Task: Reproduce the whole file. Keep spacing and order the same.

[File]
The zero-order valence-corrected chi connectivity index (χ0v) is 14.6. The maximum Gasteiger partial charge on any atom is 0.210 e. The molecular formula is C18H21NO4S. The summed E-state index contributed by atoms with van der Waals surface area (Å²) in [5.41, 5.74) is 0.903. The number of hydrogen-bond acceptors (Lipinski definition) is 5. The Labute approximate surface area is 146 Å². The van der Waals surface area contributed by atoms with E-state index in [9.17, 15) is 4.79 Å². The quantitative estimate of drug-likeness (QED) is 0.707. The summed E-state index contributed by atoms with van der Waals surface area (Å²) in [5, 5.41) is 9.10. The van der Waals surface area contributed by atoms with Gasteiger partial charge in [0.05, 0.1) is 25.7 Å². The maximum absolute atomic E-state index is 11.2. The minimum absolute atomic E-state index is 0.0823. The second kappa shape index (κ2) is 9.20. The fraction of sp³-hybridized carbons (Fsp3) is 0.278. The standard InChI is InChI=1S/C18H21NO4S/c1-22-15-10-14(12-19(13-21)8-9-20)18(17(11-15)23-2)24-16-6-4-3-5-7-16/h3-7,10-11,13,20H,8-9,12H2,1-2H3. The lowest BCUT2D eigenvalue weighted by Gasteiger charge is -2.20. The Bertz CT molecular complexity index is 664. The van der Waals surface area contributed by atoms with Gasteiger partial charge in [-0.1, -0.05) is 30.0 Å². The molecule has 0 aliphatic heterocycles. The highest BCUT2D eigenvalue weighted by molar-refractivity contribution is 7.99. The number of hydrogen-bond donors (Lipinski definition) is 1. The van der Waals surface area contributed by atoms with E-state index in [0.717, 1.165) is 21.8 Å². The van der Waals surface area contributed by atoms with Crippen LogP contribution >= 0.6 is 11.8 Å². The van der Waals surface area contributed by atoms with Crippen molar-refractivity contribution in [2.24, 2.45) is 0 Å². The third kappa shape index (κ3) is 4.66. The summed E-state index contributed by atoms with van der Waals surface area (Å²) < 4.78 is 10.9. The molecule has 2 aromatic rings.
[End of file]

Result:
The zero-order valence-corrected chi connectivity index (χ0v) is 14.6. The maximum Gasteiger partial charge on any atom is 0.210 e. The molecular formula is C18H21NO4S. The summed E-state index contributed by atoms with van der Waals surface area (Å²) in [5.41, 5.74) is 0.903. The number of hydrogen-bond acceptors (Lipinski definition) is 5. The Labute approximate surface area is 146 Å². The van der Waals surface area contributed by atoms with E-state index in [9.17, 15) is 4.79 Å². The quantitative estimate of drug-likeness (QED) is 0.707. The summed E-state index contributed by atoms with van der Waals surface area (Å²) in [5, 5.41) is 9.10. The van der Waals surface area contributed by atoms with Gasteiger partial charge in [0.05, 0.1) is 25.7 Å². The maximum absolute atomic E-state index is 11.2. The minimum absolute atomic E-state index is 0.0823. The second kappa shape index (κ2) is 9.20. The fraction of sp³-hybridized carbons (Fsp3) is 0.278. The standard InChI is InChI=1S/C18H21NO4S/c1-22-15-10-14(12-19(13-21)8-9-20)18(17(11-15)23-2)24-16-6-4-3-5-7-16/h3-7,10-11,13,20H,8-9,12H2,1-2H3. The lowest BCUT2D eigenvalue weighted by Gasteiger charge is -2.20. The Bertz CT molecular complexity index is 664. The van der Waals surface area contributed by atoms with Gasteiger partial charge in [-0.1, -0.05) is 30.0 Å². The molecule has 0 aliphatic heterocycles. The highest BCUT2D eigenvalue weighted by molar-refractivity contribution is 7.99. The number of hydrogen-bond donors (Lipinski definition) is 1. The van der Waals surface area contributed by atoms with E-state index in [0.717, 1.165) is 21.8 Å². The van der Waals surface area contributed by atoms with Crippen LogP contribution >= 0.6 is 11.8 Å². The van der Waals surface area contributed by atoms with Crippen molar-refractivity contribution in [2.24, 2.45) is 0 Å². The third kappa shape index (κ3) is 4.66. The summed E-state index contributed by atoms with van der Waals surface area (Å²) < 4.78 is 10.9. The molecule has 2 aromatic rings.